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Flash Review 1, 2-8: Show Job
Mixed Results 'Below Zero' with Epifano & Co.

By Christine Chen
Copyright 2001 Christine Chen

SAN FRANCISCO -- Using the treacherous and ultimately triumphant story of Ernest Shackleton and crew's voyage across the Antarctic in 1914 as a jumping-off point, director/choreographer Kim Epifano enlisted eight multi-talented male actor-dancer-singers and two seasoned collaborators (for set design and music composition) to create "Below Zero." The result, presented by Epiphany Productions in association with Theater Artaud and Dancers' Group and showing through February 11 at Theater Artaud, is a little bit musical theater, a little bit contemporary dance, a little bit over-the-top, and a little bit interesting.

Playing in the lobby of Theater Artaud before the show is a large screen projection of a video featuring footage of the performers in physically and emotionally precarious situations: David Bentley and Gabriel Todd each rock, tumble, invert and move around on a small rowboat, tipping it violently in the water. Ron Estes (who we later find out plays Shackleton) appears on a 3 x 3 foot wood island floating alone and exposed, his naked body glistening with the water as he curls into and out of vulnerable fetal positions. These black and white surreal images are probably the most provocative of the evening. Beautiful, abstracted, gutsy and meaningful, they capture the essence of a story without overstating with it.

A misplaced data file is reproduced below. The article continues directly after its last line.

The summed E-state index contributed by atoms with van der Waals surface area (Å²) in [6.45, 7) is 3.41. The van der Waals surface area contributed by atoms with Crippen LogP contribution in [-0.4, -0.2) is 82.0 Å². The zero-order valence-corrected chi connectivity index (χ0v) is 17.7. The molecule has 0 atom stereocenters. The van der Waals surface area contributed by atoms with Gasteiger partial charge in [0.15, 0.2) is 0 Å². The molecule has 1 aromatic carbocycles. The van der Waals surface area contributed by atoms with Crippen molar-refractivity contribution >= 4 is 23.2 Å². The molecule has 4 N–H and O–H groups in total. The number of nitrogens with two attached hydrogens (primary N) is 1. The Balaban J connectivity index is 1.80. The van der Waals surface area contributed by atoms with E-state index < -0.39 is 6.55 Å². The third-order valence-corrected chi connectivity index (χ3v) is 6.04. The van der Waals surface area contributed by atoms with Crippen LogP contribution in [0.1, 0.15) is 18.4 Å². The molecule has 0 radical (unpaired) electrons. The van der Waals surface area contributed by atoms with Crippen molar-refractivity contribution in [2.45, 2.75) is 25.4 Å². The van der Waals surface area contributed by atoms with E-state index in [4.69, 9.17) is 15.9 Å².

At around the show's starting time, Kim Epifano appears in a little space about thirty feet up donning something of a burlesque square-dancing frock, and singing and playing the accordion, with Elaine Buckholtz on banjo. The other performers appear on the ground below, hooting and hollering as the two above perform a foot-stomping, sing-songy, do-see-do romp welcoming the audience and introducing the work "Belooooow Zero..." This is the first hint that the production will take a slightly less than reverent tone. Epifano plunges from above (she is attached by a harness to a wire) and swings out over the crowd still singing and playing, giddy as a schoolgirl. She continues to hang upside down as the dancers invite the audience into the theater.